Productivity explains how efficient an economy is at converting inputs (land, labour, capital) to output. It is arguably the most important determinant of long-term growth.
For example, Nigeria’s average yield for tomatoes is seven metric tons per hectare while Kenya averages 20 metric tons. Although Nigeria has much more arable land for producing tomatoes, Kenya is more productive at producing tomatoes. Moreover, Nigeria is not doing enough with its current resources; if at present it produces five billion tons of tomatoes, it could produce 14 billion tons if it was as productive as Kenya.
Productivity essentially explains how efficiently the economy runs. A key element of this is how people and products are transported.
Currently, dismal roads are our most common mode of transport. Railroads or improved highways will reduce how long it takes to travel, decreasing the cost of each trip and enabling more trips or more goods to be transported per working day.
Not only does this increase profits today but importantly it has widened what is physically possible in the economy, giving businesses the ability to do more. For illustration, before one driver could make two trips a day; after the reform, the same driver can make two trips.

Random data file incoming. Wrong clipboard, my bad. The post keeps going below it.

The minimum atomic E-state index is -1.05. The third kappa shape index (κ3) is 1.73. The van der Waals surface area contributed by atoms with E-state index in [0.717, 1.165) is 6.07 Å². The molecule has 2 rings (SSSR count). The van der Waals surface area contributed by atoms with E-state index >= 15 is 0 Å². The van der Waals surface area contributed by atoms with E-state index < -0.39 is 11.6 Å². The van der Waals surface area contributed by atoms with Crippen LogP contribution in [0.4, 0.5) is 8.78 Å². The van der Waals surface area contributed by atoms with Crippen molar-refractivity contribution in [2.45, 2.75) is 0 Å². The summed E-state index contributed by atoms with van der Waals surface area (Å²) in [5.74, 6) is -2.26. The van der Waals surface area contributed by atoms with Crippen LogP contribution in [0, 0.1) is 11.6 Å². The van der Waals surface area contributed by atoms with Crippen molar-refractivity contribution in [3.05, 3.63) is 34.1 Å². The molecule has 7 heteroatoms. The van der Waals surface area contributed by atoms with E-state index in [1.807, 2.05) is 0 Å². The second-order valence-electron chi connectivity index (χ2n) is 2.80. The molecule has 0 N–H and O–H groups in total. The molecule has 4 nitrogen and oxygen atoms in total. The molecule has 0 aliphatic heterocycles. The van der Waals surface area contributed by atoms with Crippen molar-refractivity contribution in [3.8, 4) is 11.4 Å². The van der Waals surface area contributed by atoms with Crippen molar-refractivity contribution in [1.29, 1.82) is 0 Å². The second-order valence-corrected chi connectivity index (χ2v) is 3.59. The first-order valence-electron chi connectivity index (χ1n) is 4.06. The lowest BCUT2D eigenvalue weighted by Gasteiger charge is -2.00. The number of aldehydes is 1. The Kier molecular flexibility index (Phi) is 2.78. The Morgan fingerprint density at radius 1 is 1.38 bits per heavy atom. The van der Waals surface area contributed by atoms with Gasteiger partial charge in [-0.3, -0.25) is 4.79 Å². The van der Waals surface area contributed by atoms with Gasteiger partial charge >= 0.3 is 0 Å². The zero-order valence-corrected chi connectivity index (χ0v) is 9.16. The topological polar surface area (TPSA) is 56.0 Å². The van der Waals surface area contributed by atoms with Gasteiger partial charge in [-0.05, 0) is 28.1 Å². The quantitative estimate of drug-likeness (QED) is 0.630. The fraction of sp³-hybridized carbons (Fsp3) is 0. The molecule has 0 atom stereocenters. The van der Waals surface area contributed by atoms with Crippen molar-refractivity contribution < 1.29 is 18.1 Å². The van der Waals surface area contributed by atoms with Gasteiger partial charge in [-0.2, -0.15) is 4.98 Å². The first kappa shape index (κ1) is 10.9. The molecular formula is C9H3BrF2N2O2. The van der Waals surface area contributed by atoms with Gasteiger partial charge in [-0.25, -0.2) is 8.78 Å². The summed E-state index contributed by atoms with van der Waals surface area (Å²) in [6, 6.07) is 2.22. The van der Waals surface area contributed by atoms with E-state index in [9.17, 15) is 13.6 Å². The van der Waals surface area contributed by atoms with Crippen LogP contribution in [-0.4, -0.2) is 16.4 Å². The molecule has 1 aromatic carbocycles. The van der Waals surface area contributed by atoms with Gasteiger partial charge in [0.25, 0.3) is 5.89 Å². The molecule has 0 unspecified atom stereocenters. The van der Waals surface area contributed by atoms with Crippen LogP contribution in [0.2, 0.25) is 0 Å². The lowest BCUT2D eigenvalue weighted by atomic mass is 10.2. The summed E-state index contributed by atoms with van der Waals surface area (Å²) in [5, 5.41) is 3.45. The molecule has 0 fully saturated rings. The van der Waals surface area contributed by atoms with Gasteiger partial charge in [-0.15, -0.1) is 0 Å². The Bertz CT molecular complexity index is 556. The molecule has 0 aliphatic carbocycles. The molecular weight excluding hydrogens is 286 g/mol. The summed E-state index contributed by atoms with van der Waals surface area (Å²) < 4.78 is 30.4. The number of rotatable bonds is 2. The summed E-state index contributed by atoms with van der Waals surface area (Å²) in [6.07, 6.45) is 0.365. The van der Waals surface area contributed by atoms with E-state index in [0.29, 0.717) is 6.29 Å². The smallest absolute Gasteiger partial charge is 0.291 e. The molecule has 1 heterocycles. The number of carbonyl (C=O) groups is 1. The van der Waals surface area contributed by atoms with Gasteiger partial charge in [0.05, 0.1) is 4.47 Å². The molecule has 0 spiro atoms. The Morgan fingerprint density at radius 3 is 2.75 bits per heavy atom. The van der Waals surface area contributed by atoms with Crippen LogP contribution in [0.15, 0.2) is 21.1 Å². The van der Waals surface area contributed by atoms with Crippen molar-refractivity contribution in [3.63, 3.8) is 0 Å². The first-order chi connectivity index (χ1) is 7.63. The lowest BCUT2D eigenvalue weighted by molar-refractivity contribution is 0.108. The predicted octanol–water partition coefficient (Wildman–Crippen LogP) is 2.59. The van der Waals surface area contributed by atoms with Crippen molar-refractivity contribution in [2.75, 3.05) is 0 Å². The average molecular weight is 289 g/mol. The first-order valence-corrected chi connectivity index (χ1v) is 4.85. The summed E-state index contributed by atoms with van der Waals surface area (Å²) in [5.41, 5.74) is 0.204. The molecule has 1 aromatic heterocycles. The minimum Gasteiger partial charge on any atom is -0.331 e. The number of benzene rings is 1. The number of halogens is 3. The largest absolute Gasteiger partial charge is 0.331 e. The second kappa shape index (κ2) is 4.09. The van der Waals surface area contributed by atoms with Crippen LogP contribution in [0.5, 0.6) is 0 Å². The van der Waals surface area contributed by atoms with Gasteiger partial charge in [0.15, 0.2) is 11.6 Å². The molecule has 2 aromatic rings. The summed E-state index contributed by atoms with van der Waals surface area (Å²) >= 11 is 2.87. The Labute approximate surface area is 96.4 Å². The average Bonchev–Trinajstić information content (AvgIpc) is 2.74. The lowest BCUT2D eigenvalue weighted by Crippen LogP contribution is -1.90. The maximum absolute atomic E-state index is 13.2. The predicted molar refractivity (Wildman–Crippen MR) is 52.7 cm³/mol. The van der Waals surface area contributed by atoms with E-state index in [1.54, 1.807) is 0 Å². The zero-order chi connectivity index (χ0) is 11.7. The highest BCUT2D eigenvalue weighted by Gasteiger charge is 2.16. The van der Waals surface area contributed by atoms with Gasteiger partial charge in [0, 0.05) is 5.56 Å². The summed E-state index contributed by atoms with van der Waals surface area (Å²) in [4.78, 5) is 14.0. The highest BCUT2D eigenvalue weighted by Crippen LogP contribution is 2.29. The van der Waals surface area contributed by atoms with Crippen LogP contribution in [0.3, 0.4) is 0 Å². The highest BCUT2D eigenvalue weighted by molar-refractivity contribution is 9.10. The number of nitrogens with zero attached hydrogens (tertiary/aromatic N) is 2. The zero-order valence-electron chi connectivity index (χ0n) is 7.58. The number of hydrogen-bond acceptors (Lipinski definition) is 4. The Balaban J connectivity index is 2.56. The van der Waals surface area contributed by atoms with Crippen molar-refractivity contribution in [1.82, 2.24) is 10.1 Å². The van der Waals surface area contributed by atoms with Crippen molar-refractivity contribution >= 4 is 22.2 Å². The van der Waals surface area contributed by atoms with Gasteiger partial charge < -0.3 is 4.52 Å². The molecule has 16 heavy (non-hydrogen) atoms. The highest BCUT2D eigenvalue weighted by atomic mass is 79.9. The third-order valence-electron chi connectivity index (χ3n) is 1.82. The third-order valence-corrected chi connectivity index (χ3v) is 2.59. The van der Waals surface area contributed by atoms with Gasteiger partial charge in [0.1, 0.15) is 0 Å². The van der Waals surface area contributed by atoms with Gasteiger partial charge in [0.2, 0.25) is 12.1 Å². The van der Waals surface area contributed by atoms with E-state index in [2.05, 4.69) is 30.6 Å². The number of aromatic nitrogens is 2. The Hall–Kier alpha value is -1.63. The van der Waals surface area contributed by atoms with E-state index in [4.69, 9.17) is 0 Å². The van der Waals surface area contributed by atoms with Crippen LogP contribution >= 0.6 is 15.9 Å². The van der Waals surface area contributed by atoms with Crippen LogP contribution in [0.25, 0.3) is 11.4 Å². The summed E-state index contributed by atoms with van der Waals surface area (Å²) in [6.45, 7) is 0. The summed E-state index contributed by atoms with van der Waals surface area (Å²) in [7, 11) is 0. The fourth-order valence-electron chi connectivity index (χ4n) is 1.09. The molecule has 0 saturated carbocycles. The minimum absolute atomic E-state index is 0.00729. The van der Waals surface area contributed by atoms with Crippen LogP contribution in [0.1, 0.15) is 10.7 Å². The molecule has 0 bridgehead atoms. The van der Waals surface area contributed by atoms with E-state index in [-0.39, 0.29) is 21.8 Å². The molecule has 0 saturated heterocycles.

The same analogy can be used for improving the health and education of workers to make them more productive. Nigeria's school feeding program is one example of a policy that will increase productivity in school. A better-educated workforce gets you more output from the same pool of people.
Nigeria may have 180 million people but the long-term benefits of that won't be actualised if they aren't productive. According to a productivity study by UNIDO, Nigeria dropped from being ranked 85 in 1960 to 108 in 2000, despite adding 77 million people to the economy.
For long-term and sustained growth, and limited funds, Nigeria cannot afford to spend too much on consumption or investments that simply don't go far in increasing productivity. We have to get the basics right first before we try and make Nigeria the next Dubai. According to economist Nonso Obiliki, the now empty resort Tinapa, which cost $450 million failed due to "a lack of existing infrastructure to transport goods: bad roads and an average-sized port."